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Patent Troll Litigation

May 7, 2014

by Stephen J. Edwards, Esq.

Patent trolls are becoming an increasing problem for all businesses in the United States, including credit unions. These companies own patents, but produce no goods or services. In fact, they often own nothing at all except their patent portfolios. Their business model focuses on sending threatening letters and filing lawsuits, in the hope of scaring your credit union into paying a settlement fee, rather than facing the possibility of litigation. For this reason, these companies have earned the pejorative name, “Patent Troll.”

You may think that your credit union is safe from such demands, because you do not produce, let alone steal, any technology. Instead, you buy technology from third parties to better serve your members. Unfortunately, merely using technology can open the door to a lawsuit from a patent troll. Credit unions have been harassed and sued by patent trolls for simply using Wi-Fi technology, or for ambiguous concepts such as “Methods and Systems for Facilitating Transmission of Secure Messages Across Insecure Networks.” Even if such a patent is invalid, proving this can cost many thousands of dollars in legal fees. The patent troll hopes that its target will make a settlement rather than fight in court.

Small credit unions and community banks are especially vulnerable as targets because they do not have the resources to defend themselves and see settlement as an easy option.  Trolls are looking for a quick payday.  They are really not interested in protecting their patent.  Since 2005 the number of defendants sued by patent trolls has quadrupled.  In 2012 they sued more than 7,000 defendants and sent thousands more threat letters.  US companies paid $29 billion to trolls in direct payouts.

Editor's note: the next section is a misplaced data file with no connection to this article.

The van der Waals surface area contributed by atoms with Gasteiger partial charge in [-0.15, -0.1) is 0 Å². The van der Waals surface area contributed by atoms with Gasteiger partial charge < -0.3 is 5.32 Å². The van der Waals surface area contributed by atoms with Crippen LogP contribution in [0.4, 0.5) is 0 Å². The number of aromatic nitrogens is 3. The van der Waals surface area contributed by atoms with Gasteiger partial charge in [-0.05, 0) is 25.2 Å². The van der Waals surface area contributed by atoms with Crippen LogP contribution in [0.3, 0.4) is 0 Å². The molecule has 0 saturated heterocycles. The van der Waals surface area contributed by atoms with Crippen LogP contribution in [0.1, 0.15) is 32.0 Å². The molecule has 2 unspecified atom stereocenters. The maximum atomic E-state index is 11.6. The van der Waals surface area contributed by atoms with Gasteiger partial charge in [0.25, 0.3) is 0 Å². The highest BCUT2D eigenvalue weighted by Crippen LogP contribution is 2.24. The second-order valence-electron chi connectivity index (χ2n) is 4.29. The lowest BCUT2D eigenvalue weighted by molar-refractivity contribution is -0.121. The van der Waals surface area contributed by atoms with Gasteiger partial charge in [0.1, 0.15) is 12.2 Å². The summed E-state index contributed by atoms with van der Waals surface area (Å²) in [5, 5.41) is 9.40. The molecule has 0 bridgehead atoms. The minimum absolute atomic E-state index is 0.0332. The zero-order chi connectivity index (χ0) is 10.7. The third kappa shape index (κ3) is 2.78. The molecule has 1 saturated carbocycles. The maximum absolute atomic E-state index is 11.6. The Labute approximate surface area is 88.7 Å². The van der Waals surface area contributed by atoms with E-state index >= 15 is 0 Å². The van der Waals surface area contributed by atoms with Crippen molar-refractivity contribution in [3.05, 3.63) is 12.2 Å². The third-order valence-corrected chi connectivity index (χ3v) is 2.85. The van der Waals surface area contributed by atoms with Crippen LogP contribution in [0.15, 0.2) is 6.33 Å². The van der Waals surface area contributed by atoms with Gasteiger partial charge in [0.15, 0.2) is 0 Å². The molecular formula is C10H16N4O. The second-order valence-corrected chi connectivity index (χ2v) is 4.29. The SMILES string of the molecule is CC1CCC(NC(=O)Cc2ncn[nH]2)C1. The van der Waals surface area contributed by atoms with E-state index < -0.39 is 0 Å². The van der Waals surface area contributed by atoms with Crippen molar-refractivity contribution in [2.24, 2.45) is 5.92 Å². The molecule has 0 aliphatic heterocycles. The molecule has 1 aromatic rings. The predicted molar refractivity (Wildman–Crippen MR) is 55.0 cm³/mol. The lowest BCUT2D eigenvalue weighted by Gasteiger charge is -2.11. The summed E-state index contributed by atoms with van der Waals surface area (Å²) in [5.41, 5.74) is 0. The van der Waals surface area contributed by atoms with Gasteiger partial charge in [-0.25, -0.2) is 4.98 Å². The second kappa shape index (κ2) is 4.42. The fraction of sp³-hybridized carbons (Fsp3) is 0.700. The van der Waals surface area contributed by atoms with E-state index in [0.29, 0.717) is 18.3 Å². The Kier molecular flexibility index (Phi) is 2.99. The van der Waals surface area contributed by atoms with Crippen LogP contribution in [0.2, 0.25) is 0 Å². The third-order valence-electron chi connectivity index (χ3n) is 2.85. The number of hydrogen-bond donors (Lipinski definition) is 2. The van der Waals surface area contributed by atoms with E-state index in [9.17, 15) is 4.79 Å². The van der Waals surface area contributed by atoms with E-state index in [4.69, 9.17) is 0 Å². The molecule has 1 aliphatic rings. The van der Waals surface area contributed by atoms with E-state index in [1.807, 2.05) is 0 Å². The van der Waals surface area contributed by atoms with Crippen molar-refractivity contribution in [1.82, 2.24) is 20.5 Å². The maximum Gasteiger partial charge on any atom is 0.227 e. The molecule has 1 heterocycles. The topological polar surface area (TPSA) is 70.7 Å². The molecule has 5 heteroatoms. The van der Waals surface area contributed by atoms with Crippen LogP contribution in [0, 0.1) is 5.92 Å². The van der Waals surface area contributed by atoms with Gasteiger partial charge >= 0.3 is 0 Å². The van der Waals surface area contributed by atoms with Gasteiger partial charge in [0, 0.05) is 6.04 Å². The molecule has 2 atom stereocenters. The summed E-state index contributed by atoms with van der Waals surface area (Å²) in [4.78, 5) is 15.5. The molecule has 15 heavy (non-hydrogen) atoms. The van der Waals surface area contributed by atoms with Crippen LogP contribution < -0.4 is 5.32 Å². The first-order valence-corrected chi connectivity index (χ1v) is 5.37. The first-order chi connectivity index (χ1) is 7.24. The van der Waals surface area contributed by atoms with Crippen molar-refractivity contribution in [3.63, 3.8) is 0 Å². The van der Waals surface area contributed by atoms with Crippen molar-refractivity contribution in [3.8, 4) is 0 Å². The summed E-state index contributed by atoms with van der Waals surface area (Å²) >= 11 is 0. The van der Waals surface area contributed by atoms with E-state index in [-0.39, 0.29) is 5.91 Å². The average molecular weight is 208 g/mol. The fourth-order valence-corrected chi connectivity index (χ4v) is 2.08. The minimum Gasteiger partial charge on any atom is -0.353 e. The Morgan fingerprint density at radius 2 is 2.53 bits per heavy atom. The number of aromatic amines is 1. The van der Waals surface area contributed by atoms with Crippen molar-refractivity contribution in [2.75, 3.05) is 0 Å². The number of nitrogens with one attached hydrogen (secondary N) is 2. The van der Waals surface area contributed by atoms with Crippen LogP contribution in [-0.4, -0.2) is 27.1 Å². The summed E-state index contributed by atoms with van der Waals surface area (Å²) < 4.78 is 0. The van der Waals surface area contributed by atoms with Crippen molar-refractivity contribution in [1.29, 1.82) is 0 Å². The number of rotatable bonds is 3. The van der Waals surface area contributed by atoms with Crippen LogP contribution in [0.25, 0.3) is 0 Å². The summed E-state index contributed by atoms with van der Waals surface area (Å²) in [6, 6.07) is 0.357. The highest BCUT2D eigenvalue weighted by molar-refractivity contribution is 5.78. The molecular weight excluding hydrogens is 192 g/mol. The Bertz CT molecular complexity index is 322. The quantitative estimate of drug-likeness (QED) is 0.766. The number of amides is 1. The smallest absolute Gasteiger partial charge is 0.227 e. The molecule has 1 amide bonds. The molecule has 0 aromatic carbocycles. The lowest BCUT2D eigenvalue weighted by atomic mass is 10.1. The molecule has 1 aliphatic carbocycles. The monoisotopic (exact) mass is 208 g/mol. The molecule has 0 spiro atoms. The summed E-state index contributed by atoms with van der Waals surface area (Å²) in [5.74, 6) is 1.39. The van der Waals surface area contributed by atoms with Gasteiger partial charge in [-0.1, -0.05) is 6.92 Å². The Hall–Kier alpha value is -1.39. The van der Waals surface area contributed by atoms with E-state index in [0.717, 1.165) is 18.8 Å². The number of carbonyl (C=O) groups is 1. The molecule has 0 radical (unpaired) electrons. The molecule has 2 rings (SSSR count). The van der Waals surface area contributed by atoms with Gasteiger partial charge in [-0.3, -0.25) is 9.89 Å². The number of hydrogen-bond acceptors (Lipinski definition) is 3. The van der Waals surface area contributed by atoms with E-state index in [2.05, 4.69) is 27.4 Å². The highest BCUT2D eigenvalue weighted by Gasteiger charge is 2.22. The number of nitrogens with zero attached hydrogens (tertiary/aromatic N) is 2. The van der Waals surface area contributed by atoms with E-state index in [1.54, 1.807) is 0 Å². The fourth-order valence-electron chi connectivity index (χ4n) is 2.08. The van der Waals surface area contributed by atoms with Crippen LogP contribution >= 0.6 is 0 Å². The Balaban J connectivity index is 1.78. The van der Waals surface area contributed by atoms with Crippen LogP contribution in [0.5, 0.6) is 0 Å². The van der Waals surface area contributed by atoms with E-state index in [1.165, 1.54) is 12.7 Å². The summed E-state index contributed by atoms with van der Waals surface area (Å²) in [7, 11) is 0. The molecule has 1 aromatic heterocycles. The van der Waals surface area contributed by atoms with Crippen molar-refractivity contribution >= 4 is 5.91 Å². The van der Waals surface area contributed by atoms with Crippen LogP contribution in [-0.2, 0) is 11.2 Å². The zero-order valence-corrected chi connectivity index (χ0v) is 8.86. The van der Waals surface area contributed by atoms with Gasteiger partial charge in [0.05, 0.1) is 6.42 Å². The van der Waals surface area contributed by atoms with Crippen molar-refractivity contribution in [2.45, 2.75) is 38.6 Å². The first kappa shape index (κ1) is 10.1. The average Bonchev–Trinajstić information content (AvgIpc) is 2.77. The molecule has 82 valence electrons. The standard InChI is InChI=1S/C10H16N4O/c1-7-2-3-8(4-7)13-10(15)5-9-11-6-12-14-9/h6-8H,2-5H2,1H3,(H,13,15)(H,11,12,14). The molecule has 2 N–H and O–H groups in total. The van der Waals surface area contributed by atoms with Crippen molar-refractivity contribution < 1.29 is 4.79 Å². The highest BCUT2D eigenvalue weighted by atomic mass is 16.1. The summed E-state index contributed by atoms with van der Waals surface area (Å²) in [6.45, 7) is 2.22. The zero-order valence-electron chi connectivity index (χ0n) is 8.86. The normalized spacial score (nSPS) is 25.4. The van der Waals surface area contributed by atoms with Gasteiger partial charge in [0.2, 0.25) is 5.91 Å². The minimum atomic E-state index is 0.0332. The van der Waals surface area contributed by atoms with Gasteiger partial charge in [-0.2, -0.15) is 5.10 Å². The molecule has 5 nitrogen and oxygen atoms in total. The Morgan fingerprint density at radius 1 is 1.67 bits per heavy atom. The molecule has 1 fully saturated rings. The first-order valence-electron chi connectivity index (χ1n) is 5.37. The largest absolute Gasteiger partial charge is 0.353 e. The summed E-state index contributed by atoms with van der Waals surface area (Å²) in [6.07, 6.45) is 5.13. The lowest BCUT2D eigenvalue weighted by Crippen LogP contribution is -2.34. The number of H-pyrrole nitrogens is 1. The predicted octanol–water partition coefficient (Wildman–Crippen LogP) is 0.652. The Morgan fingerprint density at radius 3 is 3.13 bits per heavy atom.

This is a very real threat.  Many credit unions in Vermont, Maine, NY NH and Georgia have been sued by these patent trolls.  Congress is now considering legislation to make it more difficult for trolls to sue, but with the gridlock in Washington, no one can predict if or when such a useful law will pass.


What can your credit union do to defend itself against patent troll lawsuits? As with many such unpredictable risks, the best choice may be insurance. Although there is no coverage for this type of claim under your standard insurance policies, CUNA Mutual has recently introduced Enhanced Defense Reimbursement coverage that pays certain defense costs associated with claims that are not covered by liability policies.  Patent troll litigation activity is one of the areas covered.

Another way to protect yourself from patent trolls is to insist that any technology vendor you deal with indemnify the credit union against such claims. They will resist, but you don’t want to do business with a company that won’t stand behind their product. In addition, make sure that you have your attorney review the contract language to make sure that the protection is adequate. Very often, companies will write extensive indemnification language into their contracts, only to eviscerate this protection by limiting the vendor’s liability to a few thousand dollars.

If you do receive a letter from a patent troll, don’t overreact.  Other credit unions or community banks are probably being targeted also.  Most of these cases start with a letter.  The initial response is critical.  Contact your attorney, your insurance company, and the League.  They can help you find others to possibly join in the fight.

DISCLAIMER: The foregoing is provided for informational purposes only, and does not constitute legal advice. It is not a substitute for legal or professional advice. Any legal advice should be tailored to specific clients and their specific needs. No attorney-client relationship is created by any use of this website. You should not act on the information contained in any of the materials on this website without first consulting a competent attorney licensed to practice in your jurisdiction.

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